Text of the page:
Millions of workers who should invest for their future don't. Five years ago, a new law sought to change that, making it easy for new employees to participate automatically in their 401(k) plans at work. But as with many things, the law has had unintended consequences that may actually prove detrimental to your retirement security.
Making it automatic
In 2006, the Pension Protection Act put in motion a sea change in the way that many workers sign up for their employer-sponsored retirement plans. Before then, many people never went to the bother of signing up for a 401(k) account in the first place, thereby leaving them out of their retirement plans entirely.
The law allowed employers to set up default provisions for signing up newly hired employees for retirement plans at work. Because the law addressed potential liability issues for doing so, new "Opt-Out 401(k)" provisions became commonplace. Instead of having to sign up to participate, these Opt-Out plans required workers to affirmatively tell their HR departments if they didn't want to participate. Among large companies, 57% have automatic enrollment, up from just 24% in 2006. And participation rates are higher -- 85% for plans with auto-enrollment versus 67% for those without it.
But a recent study from the Employee Benefit Research Institute found automatic enrollment often results in less retirement savings. That may seem counterintuitive, but the reason lies with the default choices that most employers make.
Specifically, most automatic enrollment programs, including those at Computer Sciences
The result has been a decrease in overall retirement savings. Both Aon Hewitt and Vanguard have seen average contributions fall by about half a percentage point since 2006, and Vanguard blames about half of its drop on automatic enrollment.
How you can buck the trend
Automatic enrollment is a reasonable way to make sure that unsophisticated investors put aside at least some money for their retirement. But to get a real grasp of your finances, you need to take charge of your retirement savings.
In particular, make sure you do the following:
Get the match. Many companies specifically cited lower costs of employer-matching programs as a reason not to implement higher default contribution rates. You should make sure that you contribute at least enough to get the full benefit of any matching program your employer offers. With Southwest Airlines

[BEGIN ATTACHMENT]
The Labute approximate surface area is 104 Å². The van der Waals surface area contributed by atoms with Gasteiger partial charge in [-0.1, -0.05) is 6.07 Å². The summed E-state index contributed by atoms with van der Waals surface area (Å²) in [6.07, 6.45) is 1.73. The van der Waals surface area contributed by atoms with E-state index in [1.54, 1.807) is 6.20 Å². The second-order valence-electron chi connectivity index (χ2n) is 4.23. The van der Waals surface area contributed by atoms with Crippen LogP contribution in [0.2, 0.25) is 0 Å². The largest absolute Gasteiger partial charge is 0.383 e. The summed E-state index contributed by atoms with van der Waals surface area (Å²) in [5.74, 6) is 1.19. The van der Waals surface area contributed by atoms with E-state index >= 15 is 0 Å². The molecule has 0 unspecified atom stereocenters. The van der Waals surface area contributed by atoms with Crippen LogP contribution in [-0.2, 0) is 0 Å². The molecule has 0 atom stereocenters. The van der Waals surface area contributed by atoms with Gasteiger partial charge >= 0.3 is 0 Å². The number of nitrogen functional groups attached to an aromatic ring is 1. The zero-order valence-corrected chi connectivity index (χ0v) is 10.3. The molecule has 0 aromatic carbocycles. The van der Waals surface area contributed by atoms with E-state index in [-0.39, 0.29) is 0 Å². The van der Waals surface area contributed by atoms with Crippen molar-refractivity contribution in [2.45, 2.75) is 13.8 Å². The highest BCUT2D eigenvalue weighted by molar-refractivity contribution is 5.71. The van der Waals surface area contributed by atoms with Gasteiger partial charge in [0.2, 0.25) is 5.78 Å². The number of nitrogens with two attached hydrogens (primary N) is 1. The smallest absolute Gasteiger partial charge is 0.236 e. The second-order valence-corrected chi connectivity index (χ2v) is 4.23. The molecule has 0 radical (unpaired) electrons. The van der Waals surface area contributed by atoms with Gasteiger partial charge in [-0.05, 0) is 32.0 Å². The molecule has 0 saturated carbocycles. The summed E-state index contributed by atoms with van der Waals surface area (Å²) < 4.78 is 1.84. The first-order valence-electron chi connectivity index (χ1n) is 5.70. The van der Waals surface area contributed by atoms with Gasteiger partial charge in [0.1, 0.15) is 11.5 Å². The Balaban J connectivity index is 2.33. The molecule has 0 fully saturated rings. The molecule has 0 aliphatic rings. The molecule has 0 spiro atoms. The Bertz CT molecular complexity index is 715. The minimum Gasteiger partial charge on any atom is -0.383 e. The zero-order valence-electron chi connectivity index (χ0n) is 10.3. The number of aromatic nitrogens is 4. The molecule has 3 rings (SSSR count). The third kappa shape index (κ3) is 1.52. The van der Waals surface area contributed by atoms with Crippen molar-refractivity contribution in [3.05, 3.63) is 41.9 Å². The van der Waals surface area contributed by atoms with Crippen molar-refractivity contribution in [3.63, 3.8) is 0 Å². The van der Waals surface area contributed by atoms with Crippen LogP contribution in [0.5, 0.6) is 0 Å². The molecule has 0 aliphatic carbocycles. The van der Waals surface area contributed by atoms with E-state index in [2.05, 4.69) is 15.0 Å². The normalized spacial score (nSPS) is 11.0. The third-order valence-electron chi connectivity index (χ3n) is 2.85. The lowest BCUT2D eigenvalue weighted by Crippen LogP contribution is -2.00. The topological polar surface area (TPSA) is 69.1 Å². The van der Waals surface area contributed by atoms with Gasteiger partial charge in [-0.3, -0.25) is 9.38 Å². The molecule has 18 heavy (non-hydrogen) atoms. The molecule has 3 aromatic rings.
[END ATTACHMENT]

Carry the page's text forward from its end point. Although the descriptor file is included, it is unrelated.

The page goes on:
(NYSE: LUV)matching up to 9.3% of pilot contributions and ExxonMobil (NYSE: XOM)adding 7% if you contribute 6%, a 3% contribution wouldn't get you everything you're entitled to.
- Boost your savings. Regardless of matching, 3% is rarely going to be enough to get you to your retirement goals. Most financial planners suggest 10% to 15% as a reasonable goal to set for retirement savings.
- Save in the right place. 401(k) plans can leave you with inferior investment choices. You may be able to save both in a 401(k) at work and an IRA of your own, giving you maximum investment flexibility.
Moreover, keep in mind that your investment choices within your employer's retirement plan may not be optimal for your particular investing strategy. Although default investments have typically moved away from all-cash funds to balanced funds that have a mix of stocks, bonds, and cash, the particular allocation often won't be right for you.
In addition, you may need to fill holes in your employer's offerings. For example, if the best option in your 401(k) is a low-cost S&P 500 index fund, then take it -- but be sure to balance your overall retirement nest egg with other investments. ETFs can be the easiest way to get diversification here, with options like the small-cap focused iShares Russell 2000
Don't crash and burn
Autopilot investing can do some people a lot of good. But an autopilot won't get you to the right place if it isn't programmed specifically for your needs. You'll do yourself a big favor by taking steps to take control of your own retirement money, rather than counting on default investments to work for you.
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Fool contributor Dan Caplinger took enough pilot lessons to get himself into trouble. He owns shares of all three ETFs listed above, but none of the companies mentioned in the article. The Motley Fool owns shares of Vanguard MSCI Emerging Markets ETF and Medtronic and has created a ratio put spread position on iShares Russell 2000 Index. Motley Fool newsletter services have recommended buying shares of Southwest Airlines and shorting iShares Russell 2000 Index. Try any of our Foolish newsletter services free for 30 days. We Fools may not all hold the same opinions, but we all believe that considering a diverse range of insights makes us better investors. The Fool's disclosure policy keeps you flying the friendly skies of investing.